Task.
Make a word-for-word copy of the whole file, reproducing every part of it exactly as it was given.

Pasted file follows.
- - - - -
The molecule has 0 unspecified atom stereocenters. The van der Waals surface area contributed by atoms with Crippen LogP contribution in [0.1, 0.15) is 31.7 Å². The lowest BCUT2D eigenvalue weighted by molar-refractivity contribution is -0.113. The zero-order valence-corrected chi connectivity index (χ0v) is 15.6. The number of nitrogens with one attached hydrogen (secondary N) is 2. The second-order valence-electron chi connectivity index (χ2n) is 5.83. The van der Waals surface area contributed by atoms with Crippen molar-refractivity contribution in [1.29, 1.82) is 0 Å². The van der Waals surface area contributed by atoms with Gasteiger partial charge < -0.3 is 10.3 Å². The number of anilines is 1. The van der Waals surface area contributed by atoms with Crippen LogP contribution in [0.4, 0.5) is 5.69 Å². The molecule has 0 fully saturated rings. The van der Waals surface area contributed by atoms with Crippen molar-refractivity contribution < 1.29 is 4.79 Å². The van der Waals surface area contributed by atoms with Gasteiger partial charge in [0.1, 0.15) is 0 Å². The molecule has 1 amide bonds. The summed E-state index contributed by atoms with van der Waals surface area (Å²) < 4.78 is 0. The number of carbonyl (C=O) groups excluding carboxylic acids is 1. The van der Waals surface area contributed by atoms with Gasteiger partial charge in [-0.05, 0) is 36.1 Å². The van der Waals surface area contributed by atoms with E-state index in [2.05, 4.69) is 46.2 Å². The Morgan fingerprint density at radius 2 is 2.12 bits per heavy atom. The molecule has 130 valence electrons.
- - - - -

The molecule has 0 unspecified atom stereocenters. The van der Waals surface area contributed by atoms with Crippen LogP contribution in [0.1, 0.15) is 31.7 Å². The lowest BCUT2D eigenvalue weighted by molar-refractivity contribution is -0.113. The zero-order valence-corrected chi connectivity index (χ0v) is 15.6. The number of nitrogens with one attached hydrogen (secondary N) is 2. The second-order valence-electron chi connectivity index (χ2n) is 5.83. The van der Waals surface area contributed by atoms with Crippen molar-refractivity contribution in [1.29, 1.82) is 0 Å². The van der Waals surface area contributed by atoms with Gasteiger partial charge < -0.3 is 10.3 Å². The number of anilines is 1. The van der Waals surface area contributed by atoms with Crippen LogP contribution in [0.4, 0.5) is 5.69 Å². The molecule has 0 fully saturated rings. The van der Waals surface area contributed by atoms with Crippen molar-refractivity contribution < 1.29 is 4.79 Å². The van der Waals surface area contributed by atoms with Gasteiger partial charge in [0.1, 0.15) is 0 Å². The molecule has 1 amide bonds. The summed E-state index contributed by atoms with van der Waals surface area (Å²) < 4.78 is 0. The number of carbonyl (C=O) groups excluding carboxylic acids is 1. The van der Waals surface area contributed by atoms with Gasteiger partial charge in [-0.05, 0) is 36.1 Å². The van der Waals surface area contributed by atoms with E-state index in [2.05, 4.69) is 46.2 Å². The Morgan fingerprint density at radius 2 is 2.12 bits per heavy atom. The molecule has 130 valence electrons.